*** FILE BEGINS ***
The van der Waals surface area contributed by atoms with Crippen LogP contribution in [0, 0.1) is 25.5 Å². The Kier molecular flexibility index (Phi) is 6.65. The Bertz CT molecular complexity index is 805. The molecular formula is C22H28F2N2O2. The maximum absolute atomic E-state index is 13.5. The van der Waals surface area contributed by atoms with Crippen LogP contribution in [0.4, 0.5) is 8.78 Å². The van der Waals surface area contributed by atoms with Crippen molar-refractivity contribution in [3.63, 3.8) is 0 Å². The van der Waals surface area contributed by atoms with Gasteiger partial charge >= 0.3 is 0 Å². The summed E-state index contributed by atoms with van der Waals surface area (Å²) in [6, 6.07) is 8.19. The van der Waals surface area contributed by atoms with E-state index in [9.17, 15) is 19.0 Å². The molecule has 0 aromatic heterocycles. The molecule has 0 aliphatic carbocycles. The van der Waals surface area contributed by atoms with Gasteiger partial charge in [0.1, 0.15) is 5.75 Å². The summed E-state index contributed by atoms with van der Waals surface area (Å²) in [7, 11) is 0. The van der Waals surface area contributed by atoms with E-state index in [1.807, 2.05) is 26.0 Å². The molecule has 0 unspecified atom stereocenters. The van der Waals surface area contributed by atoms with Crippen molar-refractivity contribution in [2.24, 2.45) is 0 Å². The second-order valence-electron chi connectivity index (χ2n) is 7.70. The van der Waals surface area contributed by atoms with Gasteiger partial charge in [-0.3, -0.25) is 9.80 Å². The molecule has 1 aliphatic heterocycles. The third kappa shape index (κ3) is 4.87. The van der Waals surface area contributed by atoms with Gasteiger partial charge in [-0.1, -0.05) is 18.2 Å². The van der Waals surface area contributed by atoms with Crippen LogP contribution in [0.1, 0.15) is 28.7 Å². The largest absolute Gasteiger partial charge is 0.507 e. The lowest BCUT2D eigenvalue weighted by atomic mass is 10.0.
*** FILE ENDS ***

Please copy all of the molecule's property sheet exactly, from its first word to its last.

The van der Waals surface area contributed by atoms with Crippen LogP contribution in [0, 0.1) is 25.5 Å². The Kier molecular flexibility index (Phi) is 6.65. The Bertz CT molecular complexity index is 805. The molecular formula is C22H28F2N2O2. The maximum absolute atomic E-state index is 13.5. The van der Waals surface area contributed by atoms with Crippen LogP contribution in [0.4, 0.5) is 8.78 Å². The van der Waals surface area contributed by atoms with Crippen molar-refractivity contribution in [3.63, 3.8) is 0 Å². The van der Waals surface area contributed by atoms with Gasteiger partial charge >= 0.3 is 0 Å². The summed E-state index contributed by atoms with van der Waals surface area (Å²) in [6, 6.07) is 8.19. The van der Waals surface area contributed by atoms with E-state index in [9.17, 15) is 19.0 Å². The molecule has 0 aromatic heterocycles. The molecule has 0 aliphatic carbocycles. The van der Waals surface area contributed by atoms with Gasteiger partial charge in [0.1, 0.15) is 5.75 Å². The summed E-state index contributed by atoms with van der Waals surface area (Å²) in [7, 11) is 0. The van der Waals surface area contributed by atoms with E-state index in [1.807, 2.05) is 26.0 Å². The molecule has 0 unspecified atom stereocenters. The van der Waals surface area contributed by atoms with Crippen molar-refractivity contribution in [2.24, 2.45) is 0 Å². The second-order valence-electron chi connectivity index (χ2n) is 7.70. The van der Waals surface area contributed by atoms with Gasteiger partial charge in [-0.3, -0.25) is 9.80 Å². The molecule has 1 aliphatic heterocycles. The third kappa shape index (κ3) is 4.87. The van der Waals surface area contributed by atoms with Gasteiger partial charge in [-0.1, -0.05) is 18.2 Å². The van der Waals surface area contributed by atoms with Crippen LogP contribution in [0.1, 0.15) is 28.7 Å². The largest absolute Gasteiger partial charge is 0.507 e. The lowest BCUT2D eigenvalue weighted by atomic mass is 10.0.